The annual report of the Internet Watch Foundation was published yesterday. The highlight is news that through closer collaboration with hotlines and Internet industries in other countries, the average time for removal of an illegal indecent image of a child from the Internet has dropped from over a month to twelve days. That is the average world-wide: in the UK such images are removed in hours.
Cookie Law Update
By Andrew Cormack
13 June 2012, 12.30-13.30
In 2009 an apparently minor amendment was made to European telecoms privacy law that turns out to have significant implications for websites using cookies as well as other technologies such as e-mail tracking.
The change became UK law in 2011 and will be enforced by the Information Commissioner from May 2012.
Discuss what organisations can do to work towards compliance
Discuss some examples of how others have responded to the law
Cambridge University gave a report at Networkshop on their work with Google to make outsourcing of staff and student calendars compliant with UK data protection law. This was achieved through a combination of individual contract terms, obtaining assurances about Google’s security processes, and design of the local Cambridge infrastructure.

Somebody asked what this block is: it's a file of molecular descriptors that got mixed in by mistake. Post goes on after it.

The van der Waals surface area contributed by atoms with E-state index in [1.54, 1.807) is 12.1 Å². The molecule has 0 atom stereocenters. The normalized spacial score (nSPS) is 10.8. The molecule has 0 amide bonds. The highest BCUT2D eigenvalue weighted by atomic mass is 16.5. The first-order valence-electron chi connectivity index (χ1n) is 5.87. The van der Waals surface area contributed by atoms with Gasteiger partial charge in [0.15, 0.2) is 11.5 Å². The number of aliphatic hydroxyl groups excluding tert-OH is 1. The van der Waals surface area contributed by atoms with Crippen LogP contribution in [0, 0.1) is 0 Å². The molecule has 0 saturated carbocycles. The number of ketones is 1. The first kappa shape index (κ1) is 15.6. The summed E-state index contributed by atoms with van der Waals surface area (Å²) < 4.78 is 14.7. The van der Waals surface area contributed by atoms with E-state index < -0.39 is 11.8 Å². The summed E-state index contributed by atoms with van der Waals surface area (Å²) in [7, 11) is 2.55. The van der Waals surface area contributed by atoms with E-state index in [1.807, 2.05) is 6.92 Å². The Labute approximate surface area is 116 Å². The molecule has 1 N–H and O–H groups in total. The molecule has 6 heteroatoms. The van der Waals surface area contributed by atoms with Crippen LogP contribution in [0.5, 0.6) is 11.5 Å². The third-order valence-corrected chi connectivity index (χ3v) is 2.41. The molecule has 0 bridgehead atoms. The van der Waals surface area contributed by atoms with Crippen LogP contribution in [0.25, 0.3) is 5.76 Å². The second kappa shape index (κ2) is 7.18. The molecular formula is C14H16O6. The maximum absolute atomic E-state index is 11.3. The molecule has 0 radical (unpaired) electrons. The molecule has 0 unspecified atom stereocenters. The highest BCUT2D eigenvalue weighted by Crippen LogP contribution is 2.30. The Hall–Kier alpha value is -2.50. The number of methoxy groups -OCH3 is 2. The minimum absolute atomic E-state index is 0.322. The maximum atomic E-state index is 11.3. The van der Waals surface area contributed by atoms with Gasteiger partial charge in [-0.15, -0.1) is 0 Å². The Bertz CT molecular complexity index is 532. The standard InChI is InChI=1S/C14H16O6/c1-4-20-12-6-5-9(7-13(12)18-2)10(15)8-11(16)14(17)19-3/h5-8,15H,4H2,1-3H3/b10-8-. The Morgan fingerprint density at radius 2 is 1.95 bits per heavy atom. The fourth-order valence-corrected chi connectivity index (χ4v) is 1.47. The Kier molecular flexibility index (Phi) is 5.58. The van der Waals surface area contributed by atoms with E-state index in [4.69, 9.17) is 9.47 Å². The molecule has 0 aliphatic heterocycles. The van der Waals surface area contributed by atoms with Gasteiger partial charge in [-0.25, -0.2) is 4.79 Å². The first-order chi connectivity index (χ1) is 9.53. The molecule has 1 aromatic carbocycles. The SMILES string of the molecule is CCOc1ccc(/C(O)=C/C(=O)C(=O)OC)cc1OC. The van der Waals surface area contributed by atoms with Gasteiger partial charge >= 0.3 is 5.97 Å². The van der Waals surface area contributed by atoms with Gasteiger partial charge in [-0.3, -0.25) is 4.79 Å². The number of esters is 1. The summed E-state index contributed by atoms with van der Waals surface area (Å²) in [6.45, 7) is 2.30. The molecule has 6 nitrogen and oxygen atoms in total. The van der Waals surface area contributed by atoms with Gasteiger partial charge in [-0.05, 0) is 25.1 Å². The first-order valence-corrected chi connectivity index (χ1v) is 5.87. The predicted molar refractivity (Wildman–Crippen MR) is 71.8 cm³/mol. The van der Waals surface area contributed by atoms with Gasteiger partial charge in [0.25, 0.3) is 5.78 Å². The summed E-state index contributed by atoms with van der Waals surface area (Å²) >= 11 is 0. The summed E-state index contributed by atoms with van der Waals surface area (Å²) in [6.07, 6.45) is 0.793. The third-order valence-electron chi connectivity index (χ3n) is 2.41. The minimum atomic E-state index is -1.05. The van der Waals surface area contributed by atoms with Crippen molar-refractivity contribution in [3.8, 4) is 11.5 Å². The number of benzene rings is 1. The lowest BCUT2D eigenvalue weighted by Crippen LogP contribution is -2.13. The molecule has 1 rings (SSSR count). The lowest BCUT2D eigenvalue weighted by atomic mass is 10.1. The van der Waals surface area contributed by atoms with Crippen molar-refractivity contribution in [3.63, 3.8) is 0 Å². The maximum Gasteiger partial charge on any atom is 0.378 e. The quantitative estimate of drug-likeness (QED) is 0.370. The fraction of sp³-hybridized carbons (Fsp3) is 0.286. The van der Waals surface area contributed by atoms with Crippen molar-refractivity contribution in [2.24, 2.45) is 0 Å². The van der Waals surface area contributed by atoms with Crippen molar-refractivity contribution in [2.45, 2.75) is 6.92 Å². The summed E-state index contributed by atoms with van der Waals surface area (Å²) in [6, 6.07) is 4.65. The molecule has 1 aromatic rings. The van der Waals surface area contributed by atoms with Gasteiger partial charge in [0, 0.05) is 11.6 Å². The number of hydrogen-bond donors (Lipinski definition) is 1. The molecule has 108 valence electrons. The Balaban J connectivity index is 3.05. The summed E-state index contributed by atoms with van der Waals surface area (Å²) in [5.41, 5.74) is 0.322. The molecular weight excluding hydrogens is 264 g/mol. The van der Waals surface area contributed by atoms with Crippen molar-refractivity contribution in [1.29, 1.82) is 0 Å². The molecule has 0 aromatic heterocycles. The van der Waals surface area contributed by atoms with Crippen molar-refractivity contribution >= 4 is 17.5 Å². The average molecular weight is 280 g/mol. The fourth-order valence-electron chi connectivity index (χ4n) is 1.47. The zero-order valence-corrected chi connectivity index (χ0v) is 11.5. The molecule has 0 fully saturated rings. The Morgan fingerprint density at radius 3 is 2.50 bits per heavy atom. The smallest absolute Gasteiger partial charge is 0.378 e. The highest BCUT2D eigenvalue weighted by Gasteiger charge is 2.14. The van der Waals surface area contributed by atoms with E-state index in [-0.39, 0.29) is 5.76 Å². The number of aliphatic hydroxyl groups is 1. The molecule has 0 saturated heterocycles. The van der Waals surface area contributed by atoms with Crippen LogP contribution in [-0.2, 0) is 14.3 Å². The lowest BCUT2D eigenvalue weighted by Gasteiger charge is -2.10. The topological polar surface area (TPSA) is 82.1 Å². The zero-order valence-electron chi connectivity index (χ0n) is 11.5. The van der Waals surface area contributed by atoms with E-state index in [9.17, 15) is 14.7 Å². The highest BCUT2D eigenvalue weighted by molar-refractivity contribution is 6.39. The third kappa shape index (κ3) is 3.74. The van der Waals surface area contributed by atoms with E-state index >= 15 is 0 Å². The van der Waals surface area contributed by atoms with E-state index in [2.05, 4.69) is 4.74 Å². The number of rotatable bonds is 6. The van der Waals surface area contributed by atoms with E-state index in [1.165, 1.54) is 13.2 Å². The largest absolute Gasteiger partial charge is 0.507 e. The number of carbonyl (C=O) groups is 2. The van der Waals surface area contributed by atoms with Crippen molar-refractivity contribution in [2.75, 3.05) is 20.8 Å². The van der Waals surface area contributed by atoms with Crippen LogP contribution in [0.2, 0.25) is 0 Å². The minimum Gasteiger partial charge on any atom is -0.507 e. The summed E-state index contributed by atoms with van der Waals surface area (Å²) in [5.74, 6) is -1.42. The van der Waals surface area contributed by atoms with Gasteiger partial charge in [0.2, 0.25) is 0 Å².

I was recently struck by just how new most of the legislation creating duties for operators of electronic communications network is. Compared to the Computer Misuse Act, which has only had one amendment since 1990, these laws seem to be changing a lot faster:
The Regulation of Investigatory Powers (Monetary Penalties and Consents for Interceptions) Regulations 2011 are now in force. These make two changes to the Regulation of Investigatory Powers Act 2000:
The Privacy and Electronic Communications (EC Directive)(Amendment) Regulations 2011 have now been published, amending the previous Privacy and Electronic Communications (EC Directive) Regulations 2003 as required by the new EC Telecommunications Directives.
Last year's Digital Economy Act 2010 created a power (s.17) for a court to order a service provider to prevent access to a "location on the Internet" if that location was being used, or likely to be used, to infringe copyright. That power has not been brought into force and last January Ofcom were asked to report to the Government on whether such blocking could be effective. In the past week there have been two, apparently contradictory, developments.
Many of the problems in applying European Data Protection Law on-line arise from uncertainty over whether the law covers labels that allow an individual to be recognised (i.e. "same person as last time") but not - unless you are the issuer of the label - identified (i.e. "Andrew again").